Ukraine macroeconomic situation-November 2007
Ukraine macroeconomic situation-November 2007

Ukraine macroeconomic situation-November 2007

12:34, 14 January 2008
12 min. 1527

The strong resilience to energy price shocks demonstrated by the Ukrainian economy in 2006 and 2007 supports a positive outlook for real GDP growth in 2008 despite another increase in the price for imported gas...


[1] The Ukrainian economy grew by a solid 7.3% year-over-year (yoy) over the first ten months of the year as the shortfall in agriculture was compensated for by strong performance in domestic trade, manufacturing and transport.

[2] The strong resilience to energy price shocks demonstrated by the Ukrainian economy in 2006 and 2007 supports a positive outlook for real GDP growth in 2008 despite another increase in the price for imported gas.

[3] Over January-October, thanks to robust economic activity and cautious execution of expenditures, the consolidated budget reported a 0.75% of period GDP surplus. At the same time, the fiscal outlook for 2008 remains very uncertain.

[4] Consumer inflation surged to 14.8% yoy in October. The price increase on imported energy resources makes containment of inflation a rather challenging task for Ukraine in 2008.

[5] Ukraine continued to demonstrate strong export performance; however, faster growth of imports resulted in further widening of Ukraine`s foreign trade deficit in January-September. On a positive note, the current account balance slightly improved given increased foreign trade service and net transfer surpluses.

[6] Despite political instability, net FDI inflows were at a record high $7.1 billion over the first nine months of the year.

[7] As of mid-December, Ukraine had signed all bilateral protocols. However, despite expectations, it is likely to join the WTO in the first half of 2008.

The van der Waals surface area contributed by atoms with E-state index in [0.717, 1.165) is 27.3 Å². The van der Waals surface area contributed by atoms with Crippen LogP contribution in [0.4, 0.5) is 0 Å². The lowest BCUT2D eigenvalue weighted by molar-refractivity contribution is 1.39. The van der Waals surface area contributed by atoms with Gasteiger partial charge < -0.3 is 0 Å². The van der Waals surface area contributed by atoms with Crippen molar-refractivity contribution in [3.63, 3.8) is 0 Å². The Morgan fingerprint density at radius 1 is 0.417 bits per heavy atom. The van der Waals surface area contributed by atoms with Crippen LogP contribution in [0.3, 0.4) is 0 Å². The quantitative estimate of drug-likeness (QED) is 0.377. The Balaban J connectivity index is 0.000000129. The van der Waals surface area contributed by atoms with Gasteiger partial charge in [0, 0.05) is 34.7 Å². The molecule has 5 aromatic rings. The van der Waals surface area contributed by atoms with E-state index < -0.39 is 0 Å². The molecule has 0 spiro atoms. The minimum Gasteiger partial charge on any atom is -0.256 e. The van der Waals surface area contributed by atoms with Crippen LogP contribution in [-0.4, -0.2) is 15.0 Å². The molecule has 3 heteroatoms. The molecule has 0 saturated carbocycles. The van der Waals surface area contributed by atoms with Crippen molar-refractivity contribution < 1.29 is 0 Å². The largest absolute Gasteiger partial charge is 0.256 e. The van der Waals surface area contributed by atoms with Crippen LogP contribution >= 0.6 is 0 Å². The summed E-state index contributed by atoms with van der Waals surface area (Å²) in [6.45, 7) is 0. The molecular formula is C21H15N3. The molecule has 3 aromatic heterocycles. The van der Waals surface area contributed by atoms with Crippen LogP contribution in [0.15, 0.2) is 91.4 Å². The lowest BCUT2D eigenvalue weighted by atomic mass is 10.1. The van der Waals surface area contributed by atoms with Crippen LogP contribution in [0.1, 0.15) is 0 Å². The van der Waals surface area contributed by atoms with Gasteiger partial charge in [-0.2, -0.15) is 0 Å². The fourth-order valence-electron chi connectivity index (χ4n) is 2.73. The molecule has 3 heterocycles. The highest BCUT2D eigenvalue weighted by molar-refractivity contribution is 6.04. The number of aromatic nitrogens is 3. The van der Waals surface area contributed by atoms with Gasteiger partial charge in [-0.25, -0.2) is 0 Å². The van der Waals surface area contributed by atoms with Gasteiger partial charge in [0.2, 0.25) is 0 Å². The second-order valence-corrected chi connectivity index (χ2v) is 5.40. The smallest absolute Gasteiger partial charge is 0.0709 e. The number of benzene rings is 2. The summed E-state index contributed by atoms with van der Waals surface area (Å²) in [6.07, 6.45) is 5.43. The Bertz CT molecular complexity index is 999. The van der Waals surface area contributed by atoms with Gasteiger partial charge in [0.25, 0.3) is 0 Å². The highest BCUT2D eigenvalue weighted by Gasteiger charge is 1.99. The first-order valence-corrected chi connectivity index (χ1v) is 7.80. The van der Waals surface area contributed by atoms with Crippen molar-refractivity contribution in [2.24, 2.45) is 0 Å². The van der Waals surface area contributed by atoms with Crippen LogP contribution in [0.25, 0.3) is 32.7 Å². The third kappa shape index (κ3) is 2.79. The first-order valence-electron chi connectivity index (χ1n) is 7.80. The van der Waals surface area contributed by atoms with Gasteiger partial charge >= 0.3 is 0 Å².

Over the first ten months of the year, the Ukrainian economy demonstrated robust economic growth. Despite a continuing decline in agriculture, strong performance in domestic trade, manufacturing and transport supported real GDP growth of 7.3% yoy in January-October.

Indeed, real GDP growth accelerated to 7% yoy in October, up from 6.2% yoy in the previous month. The good crop of maize and fruits (up by 37.5% yoy and about 25% yoy respectively) could not compensate for poor harvests of other cereals, sugar beets, sunflower seeds and vegetables.

As noted in the previous reports, thinner harvests this year were the result of this summer`s drought, which caused a substantial decline in crop yields. As a result, agriculture reported a 5.3% decrease in value added over January-October.

The ongoing consumption boom, fuelled by a 12.1% yoy real increase in household disposable income over the first ten months of the year and high credit growth, favored the service sector and domestically-oriented industries.

In particular, value added rowth in wholesale and retail trade accelerated to 17.2% yoy over January-October. Value added growth in the transport sector sped up to 7% yoy over the period, up from 6.7% yoy in the first nine months of the year.